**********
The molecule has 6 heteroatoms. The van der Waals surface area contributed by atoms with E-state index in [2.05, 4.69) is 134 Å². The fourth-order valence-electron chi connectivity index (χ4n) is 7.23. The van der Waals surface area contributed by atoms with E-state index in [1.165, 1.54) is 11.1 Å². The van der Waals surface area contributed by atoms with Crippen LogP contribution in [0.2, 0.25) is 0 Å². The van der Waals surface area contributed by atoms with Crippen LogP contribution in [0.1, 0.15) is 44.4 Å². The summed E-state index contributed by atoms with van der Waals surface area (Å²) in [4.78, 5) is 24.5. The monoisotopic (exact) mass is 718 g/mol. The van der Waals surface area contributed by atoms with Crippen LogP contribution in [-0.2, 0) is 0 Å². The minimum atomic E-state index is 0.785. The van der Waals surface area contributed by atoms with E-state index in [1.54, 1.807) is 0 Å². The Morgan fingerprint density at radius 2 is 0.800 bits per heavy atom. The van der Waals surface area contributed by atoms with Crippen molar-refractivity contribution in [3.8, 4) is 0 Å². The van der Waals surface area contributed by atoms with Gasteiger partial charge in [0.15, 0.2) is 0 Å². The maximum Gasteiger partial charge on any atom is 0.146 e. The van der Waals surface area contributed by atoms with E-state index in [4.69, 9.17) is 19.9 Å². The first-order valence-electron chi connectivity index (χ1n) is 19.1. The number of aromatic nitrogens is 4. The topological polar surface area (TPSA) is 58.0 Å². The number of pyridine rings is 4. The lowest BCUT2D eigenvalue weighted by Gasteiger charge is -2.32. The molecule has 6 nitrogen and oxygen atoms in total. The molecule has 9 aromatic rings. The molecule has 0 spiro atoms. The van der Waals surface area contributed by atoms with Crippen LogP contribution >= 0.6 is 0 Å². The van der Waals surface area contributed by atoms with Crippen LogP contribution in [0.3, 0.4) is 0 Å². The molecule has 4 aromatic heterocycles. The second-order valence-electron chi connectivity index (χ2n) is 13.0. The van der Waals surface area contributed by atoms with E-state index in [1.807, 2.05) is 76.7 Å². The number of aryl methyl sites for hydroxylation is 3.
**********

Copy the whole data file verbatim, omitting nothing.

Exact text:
The molecule has 6 heteroatoms. The van der Waals surface area contributed by atoms with E-state index in [2.05, 4.69) is 134 Å². The fourth-order valence-electron chi connectivity index (χ4n) is 7.23. The van der Waals surface area contributed by atoms with E-state index in [1.165, 1.54) is 11.1 Å². The van der Waals surface area contributed by atoms with Crippen LogP contribution in [0.2, 0.25) is 0 Å². The van der Waals surface area contributed by atoms with Crippen LogP contribution in [0.1, 0.15) is 44.4 Å². The summed E-state index contributed by atoms with van der Waals surface area (Å²) in [4.78, 5) is 24.5. The monoisotopic (exact) mass is 718 g/mol. The van der Waals surface area contributed by atoms with Crippen LogP contribution in [-0.2, 0) is 0 Å². The minimum atomic E-state index is 0.785. The van der Waals surface area contributed by atoms with E-state index in [1.54, 1.807) is 0 Å². The Morgan fingerprint density at radius 2 is 0.800 bits per heavy atom. The van der Waals surface area contributed by atoms with Crippen molar-refractivity contribution in [3.8, 4) is 0 Å². The van der Waals surface area contributed by atoms with Gasteiger partial charge in [0.15, 0.2) is 0 Å². The maximum Gasteiger partial charge on any atom is 0.146 e. The van der Waals surface area contributed by atoms with E-state index in [4.69, 9.17) is 19.9 Å². The first-order valence-electron chi connectivity index (χ1n) is 19.1. The number of aromatic nitrogens is 4. The topological polar surface area (TPSA) is 58.0 Å². The number of pyridine rings is 4. The lowest BCUT2D eigenvalue weighted by Gasteiger charge is -2.32. The molecule has 6 nitrogen and oxygen atoms in total. The molecule has 9 aromatic rings. The molecule has 0 spiro atoms. The van der Waals surface area contributed by atoms with Crippen LogP contribution >= 0.6 is 0 Å². The van der Waals surface area contributed by atoms with Crippen LogP contribution in [0.3, 0.4) is 0 Å². The molecule has 4 aromatic heterocycles. The second-order valence-electron chi connectivity index (χ2n) is 13.0. The van der Waals surface area contributed by atoms with E-state index in [1.807, 2.05) is 76.7 Å². The number of aryl methyl sites for hydroxylation is 3.